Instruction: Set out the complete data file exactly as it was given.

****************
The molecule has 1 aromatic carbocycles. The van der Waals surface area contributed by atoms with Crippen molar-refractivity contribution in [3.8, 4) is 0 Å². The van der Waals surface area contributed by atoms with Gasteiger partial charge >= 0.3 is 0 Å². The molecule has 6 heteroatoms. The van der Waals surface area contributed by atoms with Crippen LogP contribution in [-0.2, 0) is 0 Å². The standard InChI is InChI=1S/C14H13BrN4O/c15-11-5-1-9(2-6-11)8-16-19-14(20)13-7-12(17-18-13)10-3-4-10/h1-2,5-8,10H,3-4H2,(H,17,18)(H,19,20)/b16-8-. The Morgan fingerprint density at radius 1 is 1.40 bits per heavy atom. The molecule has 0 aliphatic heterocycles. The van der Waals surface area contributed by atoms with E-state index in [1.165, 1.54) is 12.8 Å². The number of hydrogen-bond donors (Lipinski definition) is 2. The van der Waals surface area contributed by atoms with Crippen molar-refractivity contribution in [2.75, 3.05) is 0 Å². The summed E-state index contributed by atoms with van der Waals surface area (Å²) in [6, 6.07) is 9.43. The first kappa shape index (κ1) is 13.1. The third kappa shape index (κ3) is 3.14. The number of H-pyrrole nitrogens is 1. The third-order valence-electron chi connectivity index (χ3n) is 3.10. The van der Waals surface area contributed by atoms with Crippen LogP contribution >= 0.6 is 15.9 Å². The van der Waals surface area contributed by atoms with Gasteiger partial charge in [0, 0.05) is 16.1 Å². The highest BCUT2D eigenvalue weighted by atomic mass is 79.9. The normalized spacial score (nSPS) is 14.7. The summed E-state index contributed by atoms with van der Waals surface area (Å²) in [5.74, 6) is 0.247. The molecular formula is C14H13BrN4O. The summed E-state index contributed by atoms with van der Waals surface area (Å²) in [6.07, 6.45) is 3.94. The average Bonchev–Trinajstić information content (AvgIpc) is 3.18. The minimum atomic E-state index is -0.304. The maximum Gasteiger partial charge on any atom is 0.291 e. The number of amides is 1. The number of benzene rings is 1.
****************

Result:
The molecule has 1 aromatic carbocycles. The van der Waals surface area contributed by atoms with Crippen molar-refractivity contribution in [3.8, 4) is 0 Å². The van der Waals surface area contributed by atoms with Gasteiger partial charge >= 0.3 is 0 Å². The molecule has 6 heteroatoms. The van der Waals surface area contributed by atoms with Crippen LogP contribution in [-0.2, 0) is 0 Å². The standard InChI is InChI=1S/C14H13BrN4O/c15-11-5-1-9(2-6-11)8-16-19-14(20)13-7-12(17-18-13)10-3-4-10/h1-2,5-8,10H,3-4H2,(H,17,18)(H,19,20)/b16-8-. The Morgan fingerprint density at radius 1 is 1.40 bits per heavy atom. The molecule has 0 aliphatic heterocycles. The van der Waals surface area contributed by atoms with E-state index in [1.165, 1.54) is 12.8 Å². The number of hydrogen-bond donors (Lipinski definition) is 2. The van der Waals surface area contributed by atoms with Crippen molar-refractivity contribution in [2.75, 3.05) is 0 Å². The summed E-state index contributed by atoms with van der Waals surface area (Å²) in [6, 6.07) is 9.43. The first kappa shape index (κ1) is 13.1. The third kappa shape index (κ3) is 3.14. The number of H-pyrrole nitrogens is 1. The third-order valence-electron chi connectivity index (χ3n) is 3.10. The van der Waals surface area contributed by atoms with Crippen LogP contribution >= 0.6 is 15.9 Å². The van der Waals surface area contributed by atoms with Gasteiger partial charge in [0, 0.05) is 16.1 Å². The highest BCUT2D eigenvalue weighted by atomic mass is 79.9. The normalized spacial score (nSPS) is 14.7. The summed E-state index contributed by atoms with van der Waals surface area (Å²) in [5.74, 6) is 0.247. The molecular formula is C14H13BrN4O. The summed E-state index contributed by atoms with van der Waals surface area (Å²) in [6.07, 6.45) is 3.94. The average Bonchev–Trinajstić information content (AvgIpc) is 3.18. The minimum atomic E-state index is -0.304. The maximum Gasteiger partial charge on any atom is 0.291 e. The number of amides is 1. The number of benzene rings is 1.